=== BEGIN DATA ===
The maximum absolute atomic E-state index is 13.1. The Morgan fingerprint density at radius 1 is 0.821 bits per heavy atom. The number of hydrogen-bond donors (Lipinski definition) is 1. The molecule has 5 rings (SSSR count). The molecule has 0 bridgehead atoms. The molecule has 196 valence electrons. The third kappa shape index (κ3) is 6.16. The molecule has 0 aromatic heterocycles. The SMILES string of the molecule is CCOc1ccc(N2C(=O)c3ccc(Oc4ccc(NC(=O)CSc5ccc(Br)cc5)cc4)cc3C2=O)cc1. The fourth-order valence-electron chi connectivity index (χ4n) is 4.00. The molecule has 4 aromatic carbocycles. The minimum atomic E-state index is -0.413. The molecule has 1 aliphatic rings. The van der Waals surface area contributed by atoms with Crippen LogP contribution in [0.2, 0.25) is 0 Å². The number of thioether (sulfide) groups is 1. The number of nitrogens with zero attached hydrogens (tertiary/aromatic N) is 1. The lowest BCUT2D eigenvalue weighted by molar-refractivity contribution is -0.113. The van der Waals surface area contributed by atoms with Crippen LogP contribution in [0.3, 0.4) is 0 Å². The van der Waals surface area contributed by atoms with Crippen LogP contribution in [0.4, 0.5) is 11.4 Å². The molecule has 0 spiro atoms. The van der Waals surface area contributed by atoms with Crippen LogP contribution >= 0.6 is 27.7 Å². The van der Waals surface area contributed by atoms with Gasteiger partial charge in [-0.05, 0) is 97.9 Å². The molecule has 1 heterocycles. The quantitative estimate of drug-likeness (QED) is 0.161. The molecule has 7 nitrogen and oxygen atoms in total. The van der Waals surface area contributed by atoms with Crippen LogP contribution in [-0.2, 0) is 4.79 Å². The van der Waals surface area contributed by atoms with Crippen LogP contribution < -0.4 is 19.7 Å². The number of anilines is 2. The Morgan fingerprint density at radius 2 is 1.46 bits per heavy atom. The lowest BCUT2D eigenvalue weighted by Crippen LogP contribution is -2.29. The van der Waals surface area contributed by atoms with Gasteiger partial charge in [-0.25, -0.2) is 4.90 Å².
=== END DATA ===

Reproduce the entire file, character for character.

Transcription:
The maximum absolute atomic E-state index is 13.1. The Morgan fingerprint density at radius 1 is 0.821 bits per heavy atom. The number of hydrogen-bond donors (Lipinski definition) is 1. The molecule has 5 rings (SSSR count). The molecule has 0 bridgehead atoms. The molecule has 196 valence electrons. The third kappa shape index (κ3) is 6.16. The molecule has 0 aromatic heterocycles. The SMILES string of the molecule is CCOc1ccc(N2C(=O)c3ccc(Oc4ccc(NC(=O)CSc5ccc(Br)cc5)cc4)cc3C2=O)cc1. The fourth-order valence-electron chi connectivity index (χ4n) is 4.00. The molecule has 4 aromatic carbocycles. The minimum atomic E-state index is -0.413. The molecule has 1 aliphatic rings. The van der Waals surface area contributed by atoms with Crippen LogP contribution in [0.2, 0.25) is 0 Å². The number of thioether (sulfide) groups is 1. The number of nitrogens with zero attached hydrogens (tertiary/aromatic N) is 1. The lowest BCUT2D eigenvalue weighted by molar-refractivity contribution is -0.113. The van der Waals surface area contributed by atoms with Crippen LogP contribution in [0.3, 0.4) is 0 Å². The van der Waals surface area contributed by atoms with Crippen LogP contribution in [0.4, 0.5) is 11.4 Å². The molecule has 0 spiro atoms. The van der Waals surface area contributed by atoms with Crippen LogP contribution >= 0.6 is 27.7 Å². The van der Waals surface area contributed by atoms with Gasteiger partial charge in [-0.05, 0) is 97.9 Å². The molecule has 1 heterocycles. The quantitative estimate of drug-likeness (QED) is 0.161. The molecule has 7 nitrogen and oxygen atoms in total. The van der Waals surface area contributed by atoms with Crippen LogP contribution in [-0.2, 0) is 4.79 Å². The van der Waals surface area contributed by atoms with Crippen LogP contribution < -0.4 is 19.7 Å². The number of anilines is 2. The Morgan fingerprint density at radius 2 is 1.46 bits per heavy atom. The lowest BCUT2D eigenvalue weighted by Crippen LogP contribution is -2.29. The van der Waals surface area contributed by atoms with Gasteiger partial charge in [-0.25, -0.2) is 4.90 Å².